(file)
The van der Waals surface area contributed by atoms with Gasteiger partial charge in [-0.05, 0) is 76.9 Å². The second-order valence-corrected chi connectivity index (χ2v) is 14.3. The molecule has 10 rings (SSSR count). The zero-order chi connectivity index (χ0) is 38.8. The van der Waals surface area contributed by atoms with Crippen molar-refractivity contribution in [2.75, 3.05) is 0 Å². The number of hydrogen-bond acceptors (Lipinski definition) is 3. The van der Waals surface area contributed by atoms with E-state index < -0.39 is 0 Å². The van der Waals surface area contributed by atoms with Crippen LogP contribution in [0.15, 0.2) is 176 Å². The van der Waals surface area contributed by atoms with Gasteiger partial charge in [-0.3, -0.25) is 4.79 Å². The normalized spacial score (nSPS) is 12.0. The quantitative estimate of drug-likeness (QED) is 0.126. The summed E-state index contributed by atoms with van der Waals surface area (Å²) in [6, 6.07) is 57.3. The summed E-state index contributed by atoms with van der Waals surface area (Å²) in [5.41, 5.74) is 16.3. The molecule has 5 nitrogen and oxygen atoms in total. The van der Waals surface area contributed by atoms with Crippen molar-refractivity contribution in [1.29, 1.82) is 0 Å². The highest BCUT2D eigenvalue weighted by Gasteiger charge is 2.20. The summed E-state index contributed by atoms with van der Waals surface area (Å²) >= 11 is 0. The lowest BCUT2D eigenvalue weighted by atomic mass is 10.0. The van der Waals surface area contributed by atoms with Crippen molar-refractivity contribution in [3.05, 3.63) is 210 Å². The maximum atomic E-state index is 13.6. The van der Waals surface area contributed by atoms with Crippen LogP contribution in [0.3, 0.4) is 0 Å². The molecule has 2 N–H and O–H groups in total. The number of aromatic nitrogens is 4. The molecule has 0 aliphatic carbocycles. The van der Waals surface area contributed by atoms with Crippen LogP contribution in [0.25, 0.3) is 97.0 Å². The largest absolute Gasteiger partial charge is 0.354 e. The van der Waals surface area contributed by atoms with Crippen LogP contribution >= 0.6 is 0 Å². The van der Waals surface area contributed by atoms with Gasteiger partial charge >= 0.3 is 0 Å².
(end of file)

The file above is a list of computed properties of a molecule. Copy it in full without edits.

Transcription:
The van der Waals surface area contributed by atoms with Gasteiger partial charge in [-0.05, 0) is 76.9 Å². The second-order valence-corrected chi connectivity index (χ2v) is 14.3. The molecule has 10 rings (SSSR count). The zero-order chi connectivity index (χ0) is 38.8. The van der Waals surface area contributed by atoms with Crippen molar-refractivity contribution in [2.75, 3.05) is 0 Å². The number of hydrogen-bond acceptors (Lipinski definition) is 3. The van der Waals surface area contributed by atoms with E-state index < -0.39 is 0 Å². The van der Waals surface area contributed by atoms with Crippen LogP contribution in [0.15, 0.2) is 176 Å². The van der Waals surface area contributed by atoms with Gasteiger partial charge in [-0.3, -0.25) is 4.79 Å². The normalized spacial score (nSPS) is 12.0. The quantitative estimate of drug-likeness (QED) is 0.126. The summed E-state index contributed by atoms with van der Waals surface area (Å²) in [6, 6.07) is 57.3. The summed E-state index contributed by atoms with van der Waals surface area (Å²) in [5.41, 5.74) is 16.3. The molecule has 5 nitrogen and oxygen atoms in total. The van der Waals surface area contributed by atoms with Crippen molar-refractivity contribution in [1.29, 1.82) is 0 Å². The highest BCUT2D eigenvalue weighted by Gasteiger charge is 2.20. The summed E-state index contributed by atoms with van der Waals surface area (Å²) >= 11 is 0. The lowest BCUT2D eigenvalue weighted by atomic mass is 10.0. The van der Waals surface area contributed by atoms with Crippen molar-refractivity contribution in [3.05, 3.63) is 210 Å². The maximum atomic E-state index is 13.6. The van der Waals surface area contributed by atoms with Crippen LogP contribution in [0.3, 0.4) is 0 Å². The molecule has 2 N–H and O–H groups in total. The number of aromatic nitrogens is 4. The molecule has 0 aliphatic carbocycles. The van der Waals surface area contributed by atoms with Crippen LogP contribution in [0.25, 0.3) is 97.0 Å². The largest absolute Gasteiger partial charge is 0.354 e. The van der Waals surface area contributed by atoms with Crippen LogP contribution >= 0.6 is 0 Å². The van der Waals surface area contributed by atoms with Gasteiger partial charge >= 0.3 is 0 Å².